Medical Cannabis and Your Second Amendment Right to Bear Arms

Under our current legal system, medical marijuana and guns do not mix. This was made very clear in a Federal Appeals Court ruling last year, which decided not to extend 2nd Amendment gun rights to medical marijuana patients.

This stems from a case originating in October of 2011, when Rowan Wilson made an unsuccessful attempt at purchasing a gun from a Nevada firearms shop. The shop refused the sale, stating that they were prohibited under the law from doing so, the dealer knowing Wilson possessed a medical marijuana license, had to consider her an “unlawful drug user” under the Bureau of Alcohol Tobacco and Firearms (“ATF”) regulations.

Looking at federal firearms statutes, under 18 U.S.C. § 922(g)(3) no person “who is an unlawful user of or addicted to any controlled substance” may “possess... or… receive any firearm or ammunition.” In addition, it is unlawful for “any person to sell or otherwise dispose of any firearm or ammunition to any person knowing or having reasonable cause to believe that such person… is an unlawful user of or addicted to any controlled substance.” Id. § 922(d)(3).

In September of 2011, ATF, the agency charged with enforcing gun laws, issued an Open Letter to all federal firearms licensees which stated the following:

[A]ny person who uses or is addicted to marijuana, regardless of whether his or her State has passed legislation authorizing marijuana use for medicinal purposes, is an unlawful user of or addicted to a controlled substance, and is prohibited by Federal law from possessing firearms or ammunition… and you may not transfer firearms or ammunition to them. Further, if you are aware that the potential transferee is in possession of a card authorizing the possession and use of marijuana under State law, then you have “reasonable cause to believe” that the person is an unlawful user of a controlled substance. As such, you may not transfer firearms or ammunition to the person…

Applying the federal statute and the ATF directive, the Nevada dealer was prohibited from selling a gun to Wilson, and Wilson was prohibited from making a purchase. Wilson subsequently sued the Federal government, challenging the statute, ATF regulations, and the ATF Open Letter as unconstitutional infringements on her 2nd Amendment right to bear arms.

Ultimately, the 9th Circuit Court of Appeals ruled in favor of the Federal government, and in doing so, limited the rights of medical marijuana license holders to own or purchase a gun. In Wilson’s case, the court used a two-prong test to determine the constitutionality of the challenged laws. First, the court looked to whether the government’s stated objective is significant, substantial, or important. Then, it examined if there is a reasonable fit between the challenged regulation and its asserted objective.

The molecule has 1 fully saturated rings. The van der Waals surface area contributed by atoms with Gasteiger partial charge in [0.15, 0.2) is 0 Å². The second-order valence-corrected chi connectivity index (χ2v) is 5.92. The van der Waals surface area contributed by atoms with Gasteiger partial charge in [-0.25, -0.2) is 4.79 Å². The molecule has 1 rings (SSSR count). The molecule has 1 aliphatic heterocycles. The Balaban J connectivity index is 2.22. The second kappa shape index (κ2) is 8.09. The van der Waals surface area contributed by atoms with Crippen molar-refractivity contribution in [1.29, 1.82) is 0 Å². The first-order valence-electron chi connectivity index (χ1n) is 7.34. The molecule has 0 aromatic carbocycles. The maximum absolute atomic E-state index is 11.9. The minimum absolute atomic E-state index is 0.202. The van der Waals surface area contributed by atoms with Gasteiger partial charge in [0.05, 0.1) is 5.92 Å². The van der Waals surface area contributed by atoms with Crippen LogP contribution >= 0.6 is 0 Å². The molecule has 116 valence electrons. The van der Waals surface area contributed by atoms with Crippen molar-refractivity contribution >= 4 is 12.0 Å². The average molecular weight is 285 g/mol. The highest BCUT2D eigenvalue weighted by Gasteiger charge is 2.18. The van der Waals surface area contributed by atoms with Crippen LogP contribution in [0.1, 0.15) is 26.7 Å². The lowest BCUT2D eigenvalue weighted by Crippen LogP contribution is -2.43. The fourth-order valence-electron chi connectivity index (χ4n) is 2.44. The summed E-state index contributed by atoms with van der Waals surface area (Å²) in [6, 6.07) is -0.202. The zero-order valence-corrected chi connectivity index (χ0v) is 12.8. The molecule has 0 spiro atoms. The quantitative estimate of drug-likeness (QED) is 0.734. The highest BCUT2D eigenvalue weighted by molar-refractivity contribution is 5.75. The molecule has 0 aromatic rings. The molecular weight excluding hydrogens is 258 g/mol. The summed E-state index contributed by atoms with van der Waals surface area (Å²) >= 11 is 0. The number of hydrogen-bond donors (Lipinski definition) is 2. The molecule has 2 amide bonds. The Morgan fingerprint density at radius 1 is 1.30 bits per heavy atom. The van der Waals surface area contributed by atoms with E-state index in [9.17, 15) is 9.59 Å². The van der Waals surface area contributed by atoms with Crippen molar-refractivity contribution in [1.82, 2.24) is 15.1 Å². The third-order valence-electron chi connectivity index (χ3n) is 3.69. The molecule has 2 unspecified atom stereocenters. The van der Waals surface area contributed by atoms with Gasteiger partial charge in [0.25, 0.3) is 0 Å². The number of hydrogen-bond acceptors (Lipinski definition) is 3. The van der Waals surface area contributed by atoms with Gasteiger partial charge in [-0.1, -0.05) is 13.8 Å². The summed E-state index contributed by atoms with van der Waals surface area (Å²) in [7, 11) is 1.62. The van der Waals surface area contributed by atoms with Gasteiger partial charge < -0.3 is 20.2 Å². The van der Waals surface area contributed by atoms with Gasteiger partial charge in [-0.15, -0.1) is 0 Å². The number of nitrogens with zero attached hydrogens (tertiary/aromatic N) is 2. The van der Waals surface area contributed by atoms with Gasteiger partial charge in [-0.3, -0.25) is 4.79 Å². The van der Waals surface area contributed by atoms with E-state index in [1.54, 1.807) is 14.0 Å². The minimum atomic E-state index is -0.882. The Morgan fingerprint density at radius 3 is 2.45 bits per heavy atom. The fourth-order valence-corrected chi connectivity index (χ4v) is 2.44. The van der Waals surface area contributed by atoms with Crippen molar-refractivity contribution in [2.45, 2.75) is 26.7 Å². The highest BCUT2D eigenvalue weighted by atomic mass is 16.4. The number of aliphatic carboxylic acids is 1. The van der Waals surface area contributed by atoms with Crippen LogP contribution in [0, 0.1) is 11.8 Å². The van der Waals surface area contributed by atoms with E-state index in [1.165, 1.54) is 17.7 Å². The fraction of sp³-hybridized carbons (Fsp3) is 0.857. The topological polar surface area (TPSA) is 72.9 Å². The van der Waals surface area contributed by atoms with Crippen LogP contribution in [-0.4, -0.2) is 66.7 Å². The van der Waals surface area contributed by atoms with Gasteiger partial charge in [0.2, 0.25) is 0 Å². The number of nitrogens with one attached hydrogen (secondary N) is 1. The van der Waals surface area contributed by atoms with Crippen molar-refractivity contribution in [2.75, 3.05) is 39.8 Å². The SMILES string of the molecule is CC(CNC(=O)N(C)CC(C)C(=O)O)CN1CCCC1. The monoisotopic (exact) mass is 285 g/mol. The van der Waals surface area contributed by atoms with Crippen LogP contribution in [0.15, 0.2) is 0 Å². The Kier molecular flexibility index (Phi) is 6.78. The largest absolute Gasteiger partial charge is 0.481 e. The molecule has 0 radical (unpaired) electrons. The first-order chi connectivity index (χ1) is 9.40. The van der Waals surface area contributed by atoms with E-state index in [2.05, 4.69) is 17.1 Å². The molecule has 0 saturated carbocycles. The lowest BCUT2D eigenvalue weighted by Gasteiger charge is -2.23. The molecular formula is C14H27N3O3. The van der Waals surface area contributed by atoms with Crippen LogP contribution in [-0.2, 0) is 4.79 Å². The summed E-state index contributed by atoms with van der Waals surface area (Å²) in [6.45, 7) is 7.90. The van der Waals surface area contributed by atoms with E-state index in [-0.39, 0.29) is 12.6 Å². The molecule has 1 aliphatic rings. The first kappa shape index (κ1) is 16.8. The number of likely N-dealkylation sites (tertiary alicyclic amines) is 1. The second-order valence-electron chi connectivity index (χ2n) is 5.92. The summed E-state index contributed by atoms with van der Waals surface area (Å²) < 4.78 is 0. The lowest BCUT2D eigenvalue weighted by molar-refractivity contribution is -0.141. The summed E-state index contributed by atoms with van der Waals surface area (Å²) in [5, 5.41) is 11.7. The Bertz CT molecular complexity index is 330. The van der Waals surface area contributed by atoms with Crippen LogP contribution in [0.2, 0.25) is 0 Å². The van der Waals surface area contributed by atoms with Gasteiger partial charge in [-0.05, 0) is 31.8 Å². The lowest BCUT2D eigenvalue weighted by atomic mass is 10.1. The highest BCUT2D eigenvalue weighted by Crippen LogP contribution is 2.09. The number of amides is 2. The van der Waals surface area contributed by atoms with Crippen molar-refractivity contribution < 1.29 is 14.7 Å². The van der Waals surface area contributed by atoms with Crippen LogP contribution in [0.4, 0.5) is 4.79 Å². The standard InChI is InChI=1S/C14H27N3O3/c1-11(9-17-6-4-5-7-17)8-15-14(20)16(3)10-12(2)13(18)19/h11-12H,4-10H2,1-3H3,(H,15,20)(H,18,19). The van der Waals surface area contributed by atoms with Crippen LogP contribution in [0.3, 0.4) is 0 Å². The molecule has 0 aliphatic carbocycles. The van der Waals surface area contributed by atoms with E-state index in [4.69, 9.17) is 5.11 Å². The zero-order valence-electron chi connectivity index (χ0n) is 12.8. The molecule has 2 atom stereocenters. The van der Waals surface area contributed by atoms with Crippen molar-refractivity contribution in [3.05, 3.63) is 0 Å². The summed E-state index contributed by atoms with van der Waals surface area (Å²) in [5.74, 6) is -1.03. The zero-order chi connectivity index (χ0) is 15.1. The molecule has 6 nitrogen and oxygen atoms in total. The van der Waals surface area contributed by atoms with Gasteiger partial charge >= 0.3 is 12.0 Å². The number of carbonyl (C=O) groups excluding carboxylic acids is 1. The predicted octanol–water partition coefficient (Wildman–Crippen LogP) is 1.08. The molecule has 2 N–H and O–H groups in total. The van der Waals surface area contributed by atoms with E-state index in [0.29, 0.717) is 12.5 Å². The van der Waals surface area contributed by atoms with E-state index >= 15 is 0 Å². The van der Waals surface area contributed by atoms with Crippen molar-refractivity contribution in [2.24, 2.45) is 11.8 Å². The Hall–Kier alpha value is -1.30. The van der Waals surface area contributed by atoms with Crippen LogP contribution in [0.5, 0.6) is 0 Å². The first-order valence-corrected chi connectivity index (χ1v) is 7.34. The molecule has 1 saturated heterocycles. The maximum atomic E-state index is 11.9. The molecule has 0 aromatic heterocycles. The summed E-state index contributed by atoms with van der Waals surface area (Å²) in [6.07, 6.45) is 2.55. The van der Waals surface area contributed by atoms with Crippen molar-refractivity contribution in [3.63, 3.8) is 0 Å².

The government’s objective in the firearms regulations was for public safety and the prevention of gun violence – long established as an important government interest. Secondly, the court determined that there was a reasonable fit between prohibiting illegal drug users from obtaining guns, and the objective of preventing gun violence.

The court determined that individuals who firearms dealers have reasonable cause to believe are illegal drug users are more likely actually to be illegal drug users (who, in turn, are more likely to be involved with violent crimes). With respect to marijuana cardholders, it is reasonable for federal regulators to assume that such a cardholder is much more likely to be a marijuana user than an individual who does not hold a registry card.

These laws will sometimes burden (albeit minimally and only incidentally) the Second Amendment rights of individuals who are reasonably, but erroneously, suspected of being unlawful drug users. However, the Constitution tolerates these modest collateral burdens in various contexts, and does so here as well.

What does this all mean for medical marijuana patients? The federal government sees you as an illegal drug user, and indeed, under federal law, marijuana (medical or otherwise) is an illegal Schedule I substance. Although the majority of states to date have passed some form of marijuana policy reform, it has fallen on the federal government’s deaf ears. And until marijuana is descheduled or rescheduled, medical marijuana patients will continue to have their Constitutional rights limited when it comes to gun ownership.

Alex Pe is an attorney based in Baltimore, Maryland. Former general counsel for Medical Marijuana Advocates Group, he concentrated his practice in marijuana policy, licensing, and compliance. His firm, Hensley Pe Law represents clients on a range of issues, from business matters, civil litigation, immigration and criminal defense.

This article isn’t meant to be construed as legal advice and is for informational purposes only. If you need to seek legal counsel and/or require representation on a certain matter, feel free to contact us for a for a free consultation.